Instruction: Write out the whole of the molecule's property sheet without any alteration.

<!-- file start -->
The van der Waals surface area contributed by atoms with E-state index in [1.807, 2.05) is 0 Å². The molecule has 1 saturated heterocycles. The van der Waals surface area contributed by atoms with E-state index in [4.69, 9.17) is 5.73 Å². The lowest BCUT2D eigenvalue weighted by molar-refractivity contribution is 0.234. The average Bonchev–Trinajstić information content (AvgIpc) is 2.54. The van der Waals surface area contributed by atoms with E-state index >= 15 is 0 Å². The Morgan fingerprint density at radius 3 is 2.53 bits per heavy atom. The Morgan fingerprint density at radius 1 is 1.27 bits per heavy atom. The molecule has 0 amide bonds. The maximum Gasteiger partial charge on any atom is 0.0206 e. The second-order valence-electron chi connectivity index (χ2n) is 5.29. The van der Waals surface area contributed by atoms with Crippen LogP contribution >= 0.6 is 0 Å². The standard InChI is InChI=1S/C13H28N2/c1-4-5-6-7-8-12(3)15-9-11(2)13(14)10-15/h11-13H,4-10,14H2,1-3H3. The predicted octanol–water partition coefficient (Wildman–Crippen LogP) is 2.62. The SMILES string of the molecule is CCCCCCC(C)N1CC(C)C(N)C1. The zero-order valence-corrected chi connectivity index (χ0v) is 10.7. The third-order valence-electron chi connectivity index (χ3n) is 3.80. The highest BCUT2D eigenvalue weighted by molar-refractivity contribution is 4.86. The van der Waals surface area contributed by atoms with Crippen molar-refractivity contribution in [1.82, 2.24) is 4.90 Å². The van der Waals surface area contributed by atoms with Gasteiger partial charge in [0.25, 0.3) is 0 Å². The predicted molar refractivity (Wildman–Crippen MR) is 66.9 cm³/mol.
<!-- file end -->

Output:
The van der Waals surface area contributed by atoms with E-state index in [1.807, 2.05) is 0 Å². The molecule has 1 saturated heterocycles. The van der Waals surface area contributed by atoms with E-state index in [4.69, 9.17) is 5.73 Å². The lowest BCUT2D eigenvalue weighted by molar-refractivity contribution is 0.234. The average Bonchev–Trinajstić information content (AvgIpc) is 2.54. The van der Waals surface area contributed by atoms with E-state index >= 15 is 0 Å². The Morgan fingerprint density at radius 3 is 2.53 bits per heavy atom. The Morgan fingerprint density at radius 1 is 1.27 bits per heavy atom. The molecule has 0 amide bonds. The maximum Gasteiger partial charge on any atom is 0.0206 e. The second-order valence-electron chi connectivity index (χ2n) is 5.29. The van der Waals surface area contributed by atoms with Crippen LogP contribution >= 0.6 is 0 Å². The standard InChI is InChI=1S/C13H28N2/c1-4-5-6-7-8-12(3)15-9-11(2)13(14)10-15/h11-13H,4-10,14H2,1-3H3. The predicted octanol–water partition coefficient (Wildman–Crippen LogP) is 2.62. The SMILES string of the molecule is CCCCCCC(C)N1CC(C)C(N)C1. The zero-order valence-corrected chi connectivity index (χ0v) is 10.7. The third-order valence-electron chi connectivity index (χ3n) is 3.80. The highest BCUT2D eigenvalue weighted by molar-refractivity contribution is 4.86. The van der Waals surface area contributed by atoms with Crippen molar-refractivity contribution in [1.82, 2.24) is 4.90 Å². The van der Waals surface area contributed by atoms with Gasteiger partial charge in [0.25, 0.3) is 0 Å². The predicted molar refractivity (Wildman–Crippen MR) is 66.9 cm³/mol.